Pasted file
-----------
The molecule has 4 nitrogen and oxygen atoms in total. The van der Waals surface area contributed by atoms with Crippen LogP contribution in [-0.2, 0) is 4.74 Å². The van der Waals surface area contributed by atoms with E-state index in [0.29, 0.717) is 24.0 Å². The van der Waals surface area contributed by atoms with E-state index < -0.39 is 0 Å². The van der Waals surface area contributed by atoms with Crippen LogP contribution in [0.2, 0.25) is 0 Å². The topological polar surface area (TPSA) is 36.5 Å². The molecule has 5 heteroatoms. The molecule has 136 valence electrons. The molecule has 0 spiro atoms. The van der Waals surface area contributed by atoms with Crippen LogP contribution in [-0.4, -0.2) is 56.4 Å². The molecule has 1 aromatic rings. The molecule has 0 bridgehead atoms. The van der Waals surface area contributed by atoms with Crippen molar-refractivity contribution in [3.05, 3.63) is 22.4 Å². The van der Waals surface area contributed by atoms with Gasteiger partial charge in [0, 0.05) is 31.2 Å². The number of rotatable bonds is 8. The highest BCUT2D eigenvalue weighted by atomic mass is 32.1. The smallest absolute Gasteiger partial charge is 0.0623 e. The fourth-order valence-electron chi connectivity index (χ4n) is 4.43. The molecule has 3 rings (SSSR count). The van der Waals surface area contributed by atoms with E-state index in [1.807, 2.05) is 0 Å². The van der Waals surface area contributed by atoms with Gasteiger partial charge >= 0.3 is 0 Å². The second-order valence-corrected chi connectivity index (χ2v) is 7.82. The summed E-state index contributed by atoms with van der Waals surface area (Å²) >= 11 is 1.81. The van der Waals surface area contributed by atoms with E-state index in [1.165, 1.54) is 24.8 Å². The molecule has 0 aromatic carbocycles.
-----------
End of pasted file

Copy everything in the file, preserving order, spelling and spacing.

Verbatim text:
The molecule has 4 nitrogen and oxygen atoms in total. The van der Waals surface area contributed by atoms with Crippen LogP contribution in [-0.2, 0) is 4.74 Å². The van der Waals surface area contributed by atoms with E-state index in [0.29, 0.717) is 24.0 Å². The van der Waals surface area contributed by atoms with E-state index < -0.39 is 0 Å². The van der Waals surface area contributed by atoms with Crippen LogP contribution in [0.2, 0.25) is 0 Å². The topological polar surface area (TPSA) is 36.5 Å². The molecule has 5 heteroatoms. The molecule has 136 valence electrons. The molecule has 0 spiro atoms. The van der Waals surface area contributed by atoms with Crippen LogP contribution in [-0.4, -0.2) is 56.4 Å². The molecule has 1 aromatic rings. The molecule has 0 bridgehead atoms. The van der Waals surface area contributed by atoms with Crippen molar-refractivity contribution in [3.05, 3.63) is 22.4 Å². The van der Waals surface area contributed by atoms with Gasteiger partial charge in [0, 0.05) is 31.2 Å². The number of rotatable bonds is 8. The highest BCUT2D eigenvalue weighted by atomic mass is 32.1. The smallest absolute Gasteiger partial charge is 0.0623 e. The fourth-order valence-electron chi connectivity index (χ4n) is 4.43. The molecule has 3 rings (SSSR count). The van der Waals surface area contributed by atoms with E-state index in [1.807, 2.05) is 0 Å². The van der Waals surface area contributed by atoms with Gasteiger partial charge >= 0.3 is 0 Å². The second-order valence-corrected chi connectivity index (χ2v) is 7.82. The summed E-state index contributed by atoms with van der Waals surface area (Å²) >= 11 is 1.81. The van der Waals surface area contributed by atoms with E-state index in [1.165, 1.54) is 24.8 Å². The molecule has 0 aromatic carbocycles.